Colorado Plane Accidents: Lawyers and Laws

Flying around these might be difficult

What laws cover aviation crashes? How do you hire a lawyer after an airplane accident?

Aviation accidents can range from planes to helicopters to drones to rockets. Colorado lawyers need to be well versed in all of these areas and can handle anything from products liability claims to personal injuries when it comes to a plane crash.

When people think of Colorado, they generally think of the great skiing that the state has to offer. However, you have to get to Colorado to enjoy the skiing, and many people have to travel by plane to do that.

What happens if there is a plane accident? Thousands upon thousands of people fly each year across the United States without anything happening to them. Usually car accidents are the culprit when it comes to serious incidents. To be sure, there are far more car accidents than there are plane crashes. But when there is a plane crash, it is far less likely that you’ll walk away from it.

According to the U.S. Department of Transportation, there were 895.3 million plane passengers who flew on domestic airlines in 2015. From 1945 to 2013, 10,505 people lost their lives in airplane accidents. In 2016, 258 people died in airliner accidents, compared to 546 people who died in Colorado car crashes in 2015 alone.

Colorado plane crashes are unique and can happen for any number of reasons: the rocky terrain, the geography of the mountains, airport elevations, thin air, high winds and summer heat.

What might cause an aviation accident?

Figuring out exactly what caused a plane, jet or helicopter to crash is challenging and can take investigators quite a while to determine – sometimes years, in fact. This must happen before negligence can be determined.

Federal Aviation Administration (FAA) investigators occasionally must coordinate with foreign officials to extract the “black box,” a recording unit with a crash-survivable solid-state memory unit. (These used to have magnetic tape but have since been upgraded so that they can survive in even the toughest conditions, preserving the moments right before a crash so we can make sure what happened doesn’t happen again.)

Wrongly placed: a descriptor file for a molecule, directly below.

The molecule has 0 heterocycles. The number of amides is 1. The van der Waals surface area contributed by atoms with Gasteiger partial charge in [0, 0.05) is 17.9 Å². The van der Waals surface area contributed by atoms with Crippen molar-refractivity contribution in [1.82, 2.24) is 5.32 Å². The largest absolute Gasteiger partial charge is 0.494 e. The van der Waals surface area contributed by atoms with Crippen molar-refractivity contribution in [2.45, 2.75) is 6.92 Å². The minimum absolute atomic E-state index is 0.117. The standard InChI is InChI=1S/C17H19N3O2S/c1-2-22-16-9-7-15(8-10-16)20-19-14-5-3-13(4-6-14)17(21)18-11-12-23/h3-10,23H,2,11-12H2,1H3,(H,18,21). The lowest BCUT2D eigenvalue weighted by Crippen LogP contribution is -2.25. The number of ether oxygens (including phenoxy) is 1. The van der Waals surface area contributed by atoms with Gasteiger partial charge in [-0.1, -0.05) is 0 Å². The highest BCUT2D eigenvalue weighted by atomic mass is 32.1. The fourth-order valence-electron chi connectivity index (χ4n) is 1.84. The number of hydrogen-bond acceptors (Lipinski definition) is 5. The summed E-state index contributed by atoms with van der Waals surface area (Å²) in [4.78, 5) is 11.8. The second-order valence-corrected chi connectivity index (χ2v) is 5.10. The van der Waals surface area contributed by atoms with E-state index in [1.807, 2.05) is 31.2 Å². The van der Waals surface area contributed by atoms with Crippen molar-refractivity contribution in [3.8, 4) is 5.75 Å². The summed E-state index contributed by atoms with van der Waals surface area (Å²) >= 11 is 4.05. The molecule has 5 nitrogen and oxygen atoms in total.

Crashes (or, as FAA investigators call them, “incidents”) can happen for any number of reasons:

  • Defective equipment or technical error: Was the navigational equipment working properly? A products liability suit could potentially be initiated against the manufacturer.

  • FAA regulation violation: This could include using the wrong runway, an altitude deviation, airspace violation, or inadequate fuel reserves, for instance. For instance, there might be two planes on the same runway. That would not be a good situation.

  • Piloting error: Was the pilot unconscious? Sick? Beaten by a hijacker? Somehow negligent? Grandstanding? Sleeping at the wheel? Mishandling the controls? Using his iPhone?

  • Fueling or intake problem: If there wasn’t enough fuel to get the plane to its ultimate destination, this would likely be a case for gross negligence.

  • Air traffic control error: Sometimes the error is on Earth and fault lies with the people on the control tower or the landing strip.

  • Faulty maintenance or structural issue: Was the plane in shape to fly? Was everything checked prior to taking off?

  • Other negligence: This could include flight crew negligence (failing to do safety checks, for instance, or dragging a passenger off a plane to make room for staff, as happened with United Airlines) or corporate negligence.

What sort of client needs an aviation attorney?

An aviation lawyer can expect more than a pilot asking for his services. He might represent a range of clients when it comes to airport or aircraft litigation:

  • Fixed base operators
  • Aircraft owners
  • Aviation employment companies
  • Staff leasing companies
  • Pilots
  • Airports
  • Aviation maintenance companies
  • Manufacturers
  • Skydiving operators
  • Oil companies
  • Domestic/international charter operators
  • Aviation insurance companies
  • Mechanics
  • Anyone else involved with aircrafts or aircraft facilities

Who else can possibly be held liable?

  • Manufacturer: When a product is found to be defective, the manufacturer can be held liable for any injuries that the defect caused. This theory is known as “strict liability.” If a manufacturer puts a product into the stream of commerce, it’s responsible for that product, no matter where it ends up.